Published by hozdesign. I played this on android. Seal of Goodness

The Short: You wake up in a blank room with four, color coded chairs. If you can figure out what the heck is going on, you’re in for a real treat.

Recommended if you like feeling taunted by pedestrian objects, stewing in time out

Description: I have had a lot to say about hozdesign over this past year. Most of their games really disappoint me. But now I can say that in addition to G.R.E.E.N., I also really like Chairs. 

Hozdesign has a talent for creating uncanny spaces. They populate their worlds with very common objects but subvert the meaning of those objects by expecting you to use them in bizarre and unexpected ways. They also create very streamlined spaces that are simplistic but in a cheeky way as if to say — while jabbing you in the rib cage — “The solution is so simple. Haven’t you figured it out by now?”

Chairs contains many difficult puzzles but manages to avoid becoming “Beyond Hard” by constraining the number of codices the player is expected to keep in their mind’s eye. I will say that in my version, I encountered a pretty ridiculous glitch that forced me to start over. I kept collecting colored tiles and they kept disappearing. For a long time I thought this was part of the game but it wasn’t. It was a total glitch. Starting over once fixed it 100%.

Difficulty: Hard
Difficulty Elements
great cascade | both readily apparent & invisible puzzle arrays | esoteric interfaces | some Absurdity | unique solves | tricky ending


Published by Brazen Cat. I played this on android.  Seal of Goodness

The Short: A small topsy turvey adventure and fun with cylindrical pedestals.

Recommended if you like RJD2, tube shaped things

Description: Cylinders is nowhere near as hard as its sister Escape Game – Cubes (which should not be confused with the legendary Cube Escape franchise). Still, this is a fun game with unique puzzles and a bit of loopy logic to boot. If you’re a fan of white, anonymous rooms you will feel right at home in Cylinders. Spend some time matching up codes, colors and shapes to various lock boxes around the room. This game is well designed, intriguing, and shouldn’t take you very long to finish.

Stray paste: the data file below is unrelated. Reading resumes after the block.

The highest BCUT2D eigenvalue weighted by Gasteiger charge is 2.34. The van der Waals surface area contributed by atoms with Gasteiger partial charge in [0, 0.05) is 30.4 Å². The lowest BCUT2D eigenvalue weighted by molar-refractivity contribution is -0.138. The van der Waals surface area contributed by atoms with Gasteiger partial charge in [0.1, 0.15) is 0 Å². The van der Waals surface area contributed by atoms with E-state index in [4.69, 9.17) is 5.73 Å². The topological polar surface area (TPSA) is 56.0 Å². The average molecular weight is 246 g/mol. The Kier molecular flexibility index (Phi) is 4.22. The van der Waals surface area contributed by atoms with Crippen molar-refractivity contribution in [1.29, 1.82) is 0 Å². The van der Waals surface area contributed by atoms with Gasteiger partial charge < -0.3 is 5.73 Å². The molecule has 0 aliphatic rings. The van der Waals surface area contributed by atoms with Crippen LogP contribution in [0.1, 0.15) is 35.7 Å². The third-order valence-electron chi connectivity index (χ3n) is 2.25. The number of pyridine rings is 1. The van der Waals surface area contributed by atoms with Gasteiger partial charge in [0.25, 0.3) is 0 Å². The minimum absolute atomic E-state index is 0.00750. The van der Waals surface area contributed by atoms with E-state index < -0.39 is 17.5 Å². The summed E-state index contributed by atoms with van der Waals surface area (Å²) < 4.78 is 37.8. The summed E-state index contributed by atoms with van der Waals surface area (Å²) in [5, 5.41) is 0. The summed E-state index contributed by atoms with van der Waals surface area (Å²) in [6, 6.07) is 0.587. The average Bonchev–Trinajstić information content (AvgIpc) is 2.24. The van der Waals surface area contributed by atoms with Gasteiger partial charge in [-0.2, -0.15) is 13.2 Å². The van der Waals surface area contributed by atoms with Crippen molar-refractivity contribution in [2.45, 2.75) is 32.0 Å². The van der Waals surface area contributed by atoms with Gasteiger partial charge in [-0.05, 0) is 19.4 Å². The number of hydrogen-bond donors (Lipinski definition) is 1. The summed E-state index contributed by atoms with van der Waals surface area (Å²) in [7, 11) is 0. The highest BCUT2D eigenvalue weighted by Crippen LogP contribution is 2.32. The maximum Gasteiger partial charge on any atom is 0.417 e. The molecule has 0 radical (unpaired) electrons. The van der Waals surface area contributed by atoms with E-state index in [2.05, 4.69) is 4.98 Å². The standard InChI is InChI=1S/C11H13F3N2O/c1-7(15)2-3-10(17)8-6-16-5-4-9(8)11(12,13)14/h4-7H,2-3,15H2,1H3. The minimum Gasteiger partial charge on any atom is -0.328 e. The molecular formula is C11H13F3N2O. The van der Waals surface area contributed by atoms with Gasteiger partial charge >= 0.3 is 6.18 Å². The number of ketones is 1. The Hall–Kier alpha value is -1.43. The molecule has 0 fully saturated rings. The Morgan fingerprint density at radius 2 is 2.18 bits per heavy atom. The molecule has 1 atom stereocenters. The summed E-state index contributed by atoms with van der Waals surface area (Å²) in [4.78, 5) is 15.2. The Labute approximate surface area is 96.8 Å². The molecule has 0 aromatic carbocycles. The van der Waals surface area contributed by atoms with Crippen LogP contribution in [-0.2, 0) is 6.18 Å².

Difficulty: Medium 
Difficulty Elements:
ok cascade | readily apparent puzzle arrays | esoteric interfaces | mild Absurdity | both typical & unique solves solves

Faraway Puzzle Escape ($)

Published by snapbreak. I played this on android. Seal of Goodness

The Short: Despite their age, mysterious ruins never get old.

Recommended if you like counter shading, sandstone, alone time

Description: What an awesome game. Faraway really nails it with fantastic artwork and a great soundscape. Swivel and glide through an a-cultural clutch of ruins to collect various brass implements, handwritten notes, and magic tiles. After the first 7 levels you will be invited to spend an additional $2.99 to keep playing and I wouldn’t be surprised if you wanted to pony up because this is a great puzzle world.

In terms of difficulty, Faraway does a great job of escalating things through the levels and introducing new game mechanics. Complete with cool contraptions Faraway includes an ancient system of electrical( or is pneumatic?) wiring to work with and also some laser satellites of antiquity. This is the type of game where you can re-play levels to improve your score by collecting all 3 of the handwritten notes from your unseen friend instead of merely 1 or 2 of them. I did not bother to do that but it is a nice dimension to keep the game engaging even after you’ve played through. And, if you’re into that #desertlife, I highly recommend Sphinx.

For the sake of transparency, I should tell you that this game made me sort of motion sick. The viewer does not give you 360 degree rotation so some rooms feel kind of stuck and weird. That’s really my only complaint though.


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Difficulty: Medium
Difficulty Elements:  
great cascade | both readily apparent and invisible puzzle arrays | esoteric interfaces | no Absurdity | both typical and unique solves

Editorial: Food Prizes

So there’s this wacky thing with free escape games. When you win, sometimes these games will reward you with pictures of food? I don’t know why exactly. I’ve been rewarded with pictures of cake, coffee, pizza, sandwiches and more. I decided to start collecting them so I could share with you. Enjoy the photo gallery after the jump. It is simply pictures of things I have been “congratulated” with after solving an escape games.